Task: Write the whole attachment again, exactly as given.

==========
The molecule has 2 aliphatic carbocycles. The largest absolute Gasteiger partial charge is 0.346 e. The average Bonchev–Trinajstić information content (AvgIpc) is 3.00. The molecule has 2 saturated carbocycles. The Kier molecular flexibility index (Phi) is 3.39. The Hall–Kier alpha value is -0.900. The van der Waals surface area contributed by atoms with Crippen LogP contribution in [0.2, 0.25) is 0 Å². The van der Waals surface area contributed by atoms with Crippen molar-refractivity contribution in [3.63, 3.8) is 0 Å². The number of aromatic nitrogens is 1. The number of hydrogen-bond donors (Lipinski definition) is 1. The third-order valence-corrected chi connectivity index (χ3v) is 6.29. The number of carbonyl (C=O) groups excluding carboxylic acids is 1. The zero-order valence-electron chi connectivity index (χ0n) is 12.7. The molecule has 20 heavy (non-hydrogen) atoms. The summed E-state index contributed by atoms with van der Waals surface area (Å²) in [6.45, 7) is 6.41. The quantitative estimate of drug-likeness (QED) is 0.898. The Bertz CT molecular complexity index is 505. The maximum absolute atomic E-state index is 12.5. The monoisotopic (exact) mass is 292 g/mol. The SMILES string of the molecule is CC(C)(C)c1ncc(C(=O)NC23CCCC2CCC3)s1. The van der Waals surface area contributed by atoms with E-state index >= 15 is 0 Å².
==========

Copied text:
The molecule has 2 aliphatic carbocycles. The largest absolute Gasteiger partial charge is 0.346 e. The average Bonchev–Trinajstić information content (AvgIpc) is 3.00. The molecule has 2 saturated carbocycles. The Kier molecular flexibility index (Phi) is 3.39. The Hall–Kier alpha value is -0.900. The van der Waals surface area contributed by atoms with Crippen LogP contribution in [0.2, 0.25) is 0 Å². The van der Waals surface area contributed by atoms with Crippen molar-refractivity contribution in [3.63, 3.8) is 0 Å². The number of aromatic nitrogens is 1. The number of hydrogen-bond donors (Lipinski definition) is 1. The third-order valence-corrected chi connectivity index (χ3v) is 6.29. The number of carbonyl (C=O) groups excluding carboxylic acids is 1. The zero-order valence-electron chi connectivity index (χ0n) is 12.7. The molecule has 20 heavy (non-hydrogen) atoms. The summed E-state index contributed by atoms with van der Waals surface area (Å²) in [6.45, 7) is 6.41. The quantitative estimate of drug-likeness (QED) is 0.898. The Bertz CT molecular complexity index is 505. The maximum absolute atomic E-state index is 12.5. The monoisotopic (exact) mass is 292 g/mol. The SMILES string of the molecule is CC(C)(C)c1ncc(C(=O)NC23CCCC2CCC3)s1. The van der Waals surface area contributed by atoms with E-state index >= 15 is 0 Å².